Chris Davis, KVAssche AW14


Two friends of Japanese ancestry play one final game while awaiting evacuation to an internment camp, in San Francisco, California, in early 1942.

(Source: uvre, via laxisme)

(Source: opaqueglitter, via cartographs)


There is a secret bond between slowness and memory, between speed and forgetting. Consider this utterly commonplace situation: a man is walking down the street. At a certain moment, he tries to recall something, but the recollection escapes him. Automatically he slows down. Meanwhile, a person who wants to forget a disagreeable
incident he has just lived through starts unconsciously to speed up his pace, as if he were trying to distance himself from a thing still too close to him in time.

In existential mathematics, that experience takes the form of two basic equations: the degree of slowness is directly proportion to the intensity of memory; the degree of speed is directly proportional to the intensity of forgetting.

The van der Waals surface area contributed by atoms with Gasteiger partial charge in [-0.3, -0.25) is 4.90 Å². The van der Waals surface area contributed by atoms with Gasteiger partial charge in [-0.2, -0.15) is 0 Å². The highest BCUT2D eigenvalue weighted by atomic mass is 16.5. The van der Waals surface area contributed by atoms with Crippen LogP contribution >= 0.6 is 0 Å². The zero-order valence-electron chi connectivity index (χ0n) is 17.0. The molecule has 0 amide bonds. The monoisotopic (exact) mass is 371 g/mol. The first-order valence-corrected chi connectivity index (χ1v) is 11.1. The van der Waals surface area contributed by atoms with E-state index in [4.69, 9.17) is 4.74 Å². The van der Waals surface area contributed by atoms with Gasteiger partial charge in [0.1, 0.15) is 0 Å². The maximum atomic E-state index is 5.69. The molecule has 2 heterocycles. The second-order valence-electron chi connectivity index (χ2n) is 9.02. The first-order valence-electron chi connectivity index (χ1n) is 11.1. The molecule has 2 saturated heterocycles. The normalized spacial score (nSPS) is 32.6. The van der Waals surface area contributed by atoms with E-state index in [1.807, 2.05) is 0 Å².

Milan Kundera, from Slowness (HarperCollins, 1996)

(Source: liquidnight, via fuckyeahexistentialism)


guerrino :3

(Source: 400lvxe, via 9thspace)

(Source: barney-barrett, via oswaldgrouse)


Dmitri Dmitriyevich Shostakovich (1906-1975) at the premiere of his first piano concerto in Moscow.

(via brilliantinemortality)


Slide to Unlock by Evan Roth

(via onbenullig)


Wassily Kandinsky (vorne rechts) im Frühjahr 1902 mit Schülern seiner »Phalanx«-Malklasse, unter ihnen auch seine spätere Geliebte und Lebensgefährtin Gabriele Münter (Mitte).